The importance of paper properties in digital colour printing

University dissertation from Institutionen för teknik och naturvetenskap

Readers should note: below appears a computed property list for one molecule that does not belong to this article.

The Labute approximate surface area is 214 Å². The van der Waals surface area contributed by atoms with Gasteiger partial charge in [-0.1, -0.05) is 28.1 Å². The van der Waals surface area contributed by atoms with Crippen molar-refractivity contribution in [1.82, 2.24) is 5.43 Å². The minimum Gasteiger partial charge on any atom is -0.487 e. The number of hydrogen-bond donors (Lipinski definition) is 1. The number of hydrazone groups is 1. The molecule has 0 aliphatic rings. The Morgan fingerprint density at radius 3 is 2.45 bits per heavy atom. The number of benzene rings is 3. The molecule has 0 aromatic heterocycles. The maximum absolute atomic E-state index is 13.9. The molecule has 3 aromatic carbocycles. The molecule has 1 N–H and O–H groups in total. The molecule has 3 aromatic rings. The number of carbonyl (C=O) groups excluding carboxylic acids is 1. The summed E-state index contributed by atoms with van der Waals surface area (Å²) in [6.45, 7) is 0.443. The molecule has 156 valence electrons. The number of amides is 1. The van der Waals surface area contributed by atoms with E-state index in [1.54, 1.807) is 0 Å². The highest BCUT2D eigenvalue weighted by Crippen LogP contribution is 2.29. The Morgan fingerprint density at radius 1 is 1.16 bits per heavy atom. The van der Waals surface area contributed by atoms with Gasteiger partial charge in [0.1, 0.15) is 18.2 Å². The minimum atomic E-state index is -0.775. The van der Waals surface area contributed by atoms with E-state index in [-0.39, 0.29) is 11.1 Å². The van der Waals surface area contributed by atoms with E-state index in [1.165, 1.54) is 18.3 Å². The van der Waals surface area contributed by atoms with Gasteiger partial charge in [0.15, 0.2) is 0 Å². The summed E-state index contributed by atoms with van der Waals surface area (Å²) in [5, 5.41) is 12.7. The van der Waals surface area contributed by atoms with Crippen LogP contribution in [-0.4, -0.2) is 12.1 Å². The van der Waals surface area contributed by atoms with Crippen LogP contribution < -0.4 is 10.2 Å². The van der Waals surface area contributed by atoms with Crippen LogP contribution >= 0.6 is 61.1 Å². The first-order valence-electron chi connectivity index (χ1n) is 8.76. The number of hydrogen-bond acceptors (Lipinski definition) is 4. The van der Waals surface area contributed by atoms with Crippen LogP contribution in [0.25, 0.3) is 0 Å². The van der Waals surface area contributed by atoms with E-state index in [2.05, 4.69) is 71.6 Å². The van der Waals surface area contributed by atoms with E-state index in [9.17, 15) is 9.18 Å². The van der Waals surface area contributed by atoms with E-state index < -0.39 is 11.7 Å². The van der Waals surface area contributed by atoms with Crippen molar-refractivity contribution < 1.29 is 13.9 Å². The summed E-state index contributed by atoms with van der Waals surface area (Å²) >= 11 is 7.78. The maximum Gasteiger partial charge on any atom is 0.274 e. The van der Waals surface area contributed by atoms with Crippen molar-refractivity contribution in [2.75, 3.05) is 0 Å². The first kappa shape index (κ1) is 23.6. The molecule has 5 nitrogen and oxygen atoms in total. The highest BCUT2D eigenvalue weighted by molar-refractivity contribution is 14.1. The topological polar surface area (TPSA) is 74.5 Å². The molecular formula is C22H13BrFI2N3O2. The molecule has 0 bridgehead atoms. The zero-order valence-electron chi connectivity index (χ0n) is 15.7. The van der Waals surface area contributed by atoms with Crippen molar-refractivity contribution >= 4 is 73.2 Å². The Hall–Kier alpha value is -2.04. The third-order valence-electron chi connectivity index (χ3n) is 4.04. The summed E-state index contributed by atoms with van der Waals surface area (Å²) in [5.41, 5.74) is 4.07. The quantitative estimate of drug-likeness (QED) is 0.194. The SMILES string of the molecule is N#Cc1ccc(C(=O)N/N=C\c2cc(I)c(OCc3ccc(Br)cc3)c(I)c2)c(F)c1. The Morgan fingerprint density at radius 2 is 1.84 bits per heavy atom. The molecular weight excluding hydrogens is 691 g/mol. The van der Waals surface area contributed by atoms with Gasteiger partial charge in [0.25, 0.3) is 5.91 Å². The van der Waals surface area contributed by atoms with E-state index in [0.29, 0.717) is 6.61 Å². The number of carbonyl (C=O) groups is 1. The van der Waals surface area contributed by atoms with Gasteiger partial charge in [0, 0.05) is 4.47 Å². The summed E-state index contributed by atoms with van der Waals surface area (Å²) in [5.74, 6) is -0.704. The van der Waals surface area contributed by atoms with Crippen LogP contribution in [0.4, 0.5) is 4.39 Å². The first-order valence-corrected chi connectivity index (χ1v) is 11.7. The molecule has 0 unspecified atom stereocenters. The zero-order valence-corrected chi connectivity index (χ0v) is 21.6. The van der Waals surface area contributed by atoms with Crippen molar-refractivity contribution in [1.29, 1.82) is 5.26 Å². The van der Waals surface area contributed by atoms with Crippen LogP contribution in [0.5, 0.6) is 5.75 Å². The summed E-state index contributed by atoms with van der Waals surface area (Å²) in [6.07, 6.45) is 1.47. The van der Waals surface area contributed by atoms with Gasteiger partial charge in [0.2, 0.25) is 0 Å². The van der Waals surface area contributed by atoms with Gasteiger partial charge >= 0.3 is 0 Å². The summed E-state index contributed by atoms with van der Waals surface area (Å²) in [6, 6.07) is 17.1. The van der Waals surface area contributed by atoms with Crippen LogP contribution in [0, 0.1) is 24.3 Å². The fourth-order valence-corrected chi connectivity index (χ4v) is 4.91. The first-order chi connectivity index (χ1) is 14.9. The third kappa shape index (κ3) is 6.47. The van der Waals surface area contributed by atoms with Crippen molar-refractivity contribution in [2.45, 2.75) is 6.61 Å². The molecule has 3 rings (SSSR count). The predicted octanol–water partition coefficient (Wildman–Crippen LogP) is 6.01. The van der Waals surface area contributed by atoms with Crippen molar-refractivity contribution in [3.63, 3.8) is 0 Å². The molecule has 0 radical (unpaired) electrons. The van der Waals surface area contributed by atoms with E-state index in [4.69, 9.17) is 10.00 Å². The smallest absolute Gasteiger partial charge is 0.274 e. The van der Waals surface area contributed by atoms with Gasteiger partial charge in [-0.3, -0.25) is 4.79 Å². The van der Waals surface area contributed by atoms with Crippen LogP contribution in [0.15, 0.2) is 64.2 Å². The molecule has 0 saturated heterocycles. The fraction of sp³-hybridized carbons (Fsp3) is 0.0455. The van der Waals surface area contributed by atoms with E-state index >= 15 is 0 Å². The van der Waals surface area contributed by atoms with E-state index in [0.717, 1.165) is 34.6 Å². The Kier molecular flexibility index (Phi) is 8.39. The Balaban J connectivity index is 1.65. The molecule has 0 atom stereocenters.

Abstract: The fast development of digital printing technology has created new possibilities to produce printed material. With office and desktop devices, printing has become a routine in offices as well as at home. The advancement of digital cameras and Internet has further accelerated the use of digital printing technology as well ass prompt the increased use of colour. In the Graphical Art Industry, digital printing has simplified the process by eliminating intermediate steps between document design and print. Moreover, with the possibility of continuously changing the print image, digital printing has created new applications and new business opportunities such as variable data printing and print on demand. Additionally, in a time when the demand of quick easy accessible and updated information continuously increases, digital printing is the link between traditional printed media and electronic media with the possibility of combining the advantages of both. Today, digital colour printing is quickly increasing and the print quality is comparable and some times even superior to traditional printing methods. However, the final print quality is to a high degree determined by physical paper properties and the interaction between paper and ink. In addition, accurate colour reproduction is one of the most important and most challenging parameters in printing. Small colour differences may blemish the visual impression of a printed image that in all other respect is of high quality. Part of this work has focused on finding and quantifying the most influencing paper properties on colour reproduction. Moreover have the attributes of a printed image that have the largest effect on the perceived colour rendition quality been determined. Furthermore, paper makers are spending large efforts on improving the paper properties of their products but in the end there might be poorly performed colour management that limit the performance. In many cases improved colour management could be more beneficial than improving the paper. This work has identified the paper properties with the largest influence on ICC profile data as well as provides evidence for the importance of including the paper in the characterisation of a printing system.

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